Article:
Wednesday, August 5, 2015

9 summer fire safety tips for outdoor fun

If your kids are like my kids, they will eat practically anything you throw on a grill. Hello, veggie kabobs! Cooking (and eating) outdoors is one of summer's greatest pleasures—you just want to keep some key summer outdoor fire safety tips in mind. As ambassadors for Kidde, Max and I are here to share the biggies with you:

Grilling at home

Three words: Clean the grill
Given that my husband is our house grillmaster, and given his—shall we say—lack of interest in all things involving cleaning, our grill buildup gets pretty gross as the summer months go by. Not. Good. One important safety tip from the National Fire Protection Association is to regularly remove grease and fat buildup from grills and the tray below; ideally, you do so after each use. Sometimes, if you ask around you can find a local handyman who specializes in cleaning grills. We hired someone to do ours a couple of years ago, and our grill looked (and worked!) like new.

Dress right
Avoid clothing with apron strings or hanging frills (not an issue for most husbands), recommends Kidde, and use flame-retardant mitts when adjusting hot vents.

Keep the kids away
You want a three-foot safe zone around both grills and campfires, per the Federal Emergency Management Agency (FEMA).

Store that spare in a smart place
Never store a spare gas container under or near the grill or indoors—it's a fire hazard. You also want to avoid keeping a filled container in a hot car or trunk, as heat will cause the gas pressure to increase which could open the relief valve and allow gas to escape.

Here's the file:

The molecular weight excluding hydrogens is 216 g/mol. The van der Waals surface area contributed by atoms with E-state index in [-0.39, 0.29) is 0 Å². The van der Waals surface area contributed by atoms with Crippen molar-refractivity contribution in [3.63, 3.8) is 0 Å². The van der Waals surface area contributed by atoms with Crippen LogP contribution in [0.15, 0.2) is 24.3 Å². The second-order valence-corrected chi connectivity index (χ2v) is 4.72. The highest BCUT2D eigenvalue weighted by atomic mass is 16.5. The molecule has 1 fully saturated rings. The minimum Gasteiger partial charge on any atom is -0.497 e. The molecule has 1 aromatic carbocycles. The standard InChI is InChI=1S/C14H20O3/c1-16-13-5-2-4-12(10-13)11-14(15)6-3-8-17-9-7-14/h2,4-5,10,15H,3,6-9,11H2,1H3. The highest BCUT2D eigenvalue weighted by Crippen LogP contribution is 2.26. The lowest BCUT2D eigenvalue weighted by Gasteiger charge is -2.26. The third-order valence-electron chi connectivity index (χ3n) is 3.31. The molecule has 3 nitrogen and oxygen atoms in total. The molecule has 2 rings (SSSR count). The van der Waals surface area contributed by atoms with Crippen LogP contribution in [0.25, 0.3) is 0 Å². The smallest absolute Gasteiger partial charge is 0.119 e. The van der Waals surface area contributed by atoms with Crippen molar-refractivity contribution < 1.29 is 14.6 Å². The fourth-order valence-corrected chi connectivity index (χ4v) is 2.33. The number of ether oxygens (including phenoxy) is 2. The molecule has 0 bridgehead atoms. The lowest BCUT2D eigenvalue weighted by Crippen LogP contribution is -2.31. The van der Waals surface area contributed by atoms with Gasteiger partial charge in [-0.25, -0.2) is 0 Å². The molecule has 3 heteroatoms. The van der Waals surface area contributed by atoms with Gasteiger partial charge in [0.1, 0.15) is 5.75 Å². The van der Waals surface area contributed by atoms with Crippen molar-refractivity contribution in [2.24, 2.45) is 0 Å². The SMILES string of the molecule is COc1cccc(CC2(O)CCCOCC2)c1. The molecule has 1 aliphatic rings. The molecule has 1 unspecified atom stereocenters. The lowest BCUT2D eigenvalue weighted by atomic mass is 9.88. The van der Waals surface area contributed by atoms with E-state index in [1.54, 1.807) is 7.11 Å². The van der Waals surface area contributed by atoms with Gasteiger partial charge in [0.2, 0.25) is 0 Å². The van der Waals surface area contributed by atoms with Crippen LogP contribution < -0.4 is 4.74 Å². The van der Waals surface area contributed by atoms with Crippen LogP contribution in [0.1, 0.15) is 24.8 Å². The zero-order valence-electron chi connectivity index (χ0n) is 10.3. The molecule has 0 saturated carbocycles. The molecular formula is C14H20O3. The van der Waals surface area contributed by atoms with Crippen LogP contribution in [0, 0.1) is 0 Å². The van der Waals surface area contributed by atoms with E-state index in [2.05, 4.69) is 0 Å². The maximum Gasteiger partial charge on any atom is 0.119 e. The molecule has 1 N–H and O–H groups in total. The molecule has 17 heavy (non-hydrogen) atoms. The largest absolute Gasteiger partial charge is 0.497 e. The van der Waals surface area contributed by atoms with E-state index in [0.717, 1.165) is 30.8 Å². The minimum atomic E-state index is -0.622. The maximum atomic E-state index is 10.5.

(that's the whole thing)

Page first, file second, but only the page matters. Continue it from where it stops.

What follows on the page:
And one thing you so do not want to do…
…ever ever ever is operate a grill indoors or in a garage. Carbon monoxide (CO) is produced anytime fuel is burned, and you do not want to risk CO poisoning. Every year, some 430 people die in the U.S. from accidental CO poisoning, per the Centers for Disease Control and Prevention. Also be sure to keep the grill away from siding and deck rails, too.

Building fires when you're camping

Four out of five forest fires are started by people, per the U.S. Department of Agriculture Forest Service. But, as Smokey Bear will readily note, only you can prevent wildfires. Check out these campfire tips, courtesy of Kidde and other pros:

Check on restrictions
Before you even think about starting a campfire, ask rangers or the campground office about restrictions, especially during the arid months of summer when vegetation can run dry.

When you start a campfire…
Do not use gasoline. Ever. Also, build campfires at least 15 feet away from tent walls, shrubs and other materials that burn, per FEMA.

Play it safe inside the tent
Use only battery-operated camping equipment including flashlights and lanterns. Avoid liquid-filled heaters or lanterns, matches, candles, open flames or a BBQ grill as they can produce deadly CO.

Keep dirt and/or water handy
You should extinguish the campfire before you snuggle into your sleeping bag. Use a fire extinguisher when a fire is small and contained, and only after the park ranger has been notified of the fire. Good to pack with your camping gear: a multi-purpose extinguisher that's not too heavy to handle, like this Kidde one.  

Have a great, safe summer!

For more information, check out: 

Kidde on Facebook
@KiddeSafety on Twitter
@kiddefiresafety on Instagram

This post is one in a series sponsored by Kidde, for whom I am a compensated ambassador. 

Image source: Flickr/philippa mckinlay


  1. I'm going to need a longer stick for roasting marshmallows.

  2. Thanks for reminding people about not using the grill in the garage. It seems like every time there is a storm or other disaster, I'll see photos of people doing that, and it makes me queasy to think about how they can survive the storm and potentially die or burn their house down in the aftermath...


Thanks for sharing!

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